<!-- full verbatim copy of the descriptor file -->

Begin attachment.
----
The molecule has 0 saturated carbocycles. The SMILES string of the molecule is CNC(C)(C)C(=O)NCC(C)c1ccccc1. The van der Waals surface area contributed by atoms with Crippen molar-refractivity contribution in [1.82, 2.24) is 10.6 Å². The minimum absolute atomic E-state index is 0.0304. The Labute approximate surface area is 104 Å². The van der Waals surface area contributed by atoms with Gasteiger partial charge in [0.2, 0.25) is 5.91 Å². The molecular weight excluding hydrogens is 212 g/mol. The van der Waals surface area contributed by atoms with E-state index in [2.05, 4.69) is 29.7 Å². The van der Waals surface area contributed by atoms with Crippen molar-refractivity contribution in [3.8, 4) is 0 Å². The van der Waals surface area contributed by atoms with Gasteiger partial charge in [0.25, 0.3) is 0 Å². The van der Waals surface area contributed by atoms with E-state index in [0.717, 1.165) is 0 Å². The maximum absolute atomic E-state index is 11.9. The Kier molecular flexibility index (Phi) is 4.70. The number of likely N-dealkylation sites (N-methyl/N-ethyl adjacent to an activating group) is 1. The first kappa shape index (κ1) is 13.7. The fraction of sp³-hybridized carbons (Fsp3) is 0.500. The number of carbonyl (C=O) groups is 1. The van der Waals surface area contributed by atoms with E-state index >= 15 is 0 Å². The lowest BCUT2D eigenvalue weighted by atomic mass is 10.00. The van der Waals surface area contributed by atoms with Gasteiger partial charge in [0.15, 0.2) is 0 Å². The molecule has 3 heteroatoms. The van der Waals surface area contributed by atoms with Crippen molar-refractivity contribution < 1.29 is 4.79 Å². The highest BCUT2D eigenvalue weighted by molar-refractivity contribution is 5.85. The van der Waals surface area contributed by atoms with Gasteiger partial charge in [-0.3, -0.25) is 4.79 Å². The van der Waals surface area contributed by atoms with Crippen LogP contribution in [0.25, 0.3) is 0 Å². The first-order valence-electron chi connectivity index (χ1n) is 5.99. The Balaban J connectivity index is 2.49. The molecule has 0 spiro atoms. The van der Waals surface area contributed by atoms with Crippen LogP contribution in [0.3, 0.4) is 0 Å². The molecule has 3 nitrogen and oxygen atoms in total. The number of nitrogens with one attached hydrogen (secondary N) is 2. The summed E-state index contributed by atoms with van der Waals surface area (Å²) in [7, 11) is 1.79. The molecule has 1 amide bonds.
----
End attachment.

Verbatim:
The molecule has 0 saturated carbocycles. The SMILES string of the molecule is CNC(C)(C)C(=O)NCC(C)c1ccccc1. The van der Waals surface area contributed by atoms with Crippen molar-refractivity contribution in [1.82, 2.24) is 10.6 Å². The minimum absolute atomic E-state index is 0.0304. The Labute approximate surface area is 104 Å². The van der Waals surface area contributed by atoms with Gasteiger partial charge in [0.2, 0.25) is 5.91 Å². The molecular weight excluding hydrogens is 212 g/mol. The van der Waals surface area contributed by atoms with E-state index in [2.05, 4.69) is 29.7 Å². The van der Waals surface area contributed by atoms with Crippen molar-refractivity contribution in [3.8, 4) is 0 Å². The van der Waals surface area contributed by atoms with Gasteiger partial charge in [0.25, 0.3) is 0 Å². The van der Waals surface area contributed by atoms with E-state index in [0.717, 1.165) is 0 Å². The maximum absolute atomic E-state index is 11.9. The Kier molecular flexibility index (Phi) is 4.70. The number of likely N-dealkylation sites (N-methyl/N-ethyl adjacent to an activating group) is 1. The first kappa shape index (κ1) is 13.7. The fraction of sp³-hybridized carbons (Fsp3) is 0.500. The number of carbonyl (C=O) groups is 1. The van der Waals surface area contributed by atoms with E-state index >= 15 is 0 Å². The lowest BCUT2D eigenvalue weighted by atomic mass is 10.00. The van der Waals surface area contributed by atoms with Gasteiger partial charge in [0.15, 0.2) is 0 Å². The molecule has 3 heteroatoms. The van der Waals surface area contributed by atoms with Crippen molar-refractivity contribution < 1.29 is 4.79 Å². The highest BCUT2D eigenvalue weighted by molar-refractivity contribution is 5.85. The van der Waals surface area contributed by atoms with Gasteiger partial charge in [-0.3, -0.25) is 4.79 Å². The van der Waals surface area contributed by atoms with Crippen LogP contribution in [0.25, 0.3) is 0 Å². The first-order valence-electron chi connectivity index (χ1n) is 5.99. The Balaban J connectivity index is 2.49. The molecule has 0 spiro atoms. The van der Waals surface area contributed by atoms with Crippen LogP contribution in [0.3, 0.4) is 0 Å². The molecule has 3 nitrogen and oxygen atoms in total. The number of nitrogens with one attached hydrogen (secondary N) is 2. The summed E-state index contributed by atoms with van der Waals surface area (Å²) in [7, 11) is 1.79. The molecule has 1 amide bonds.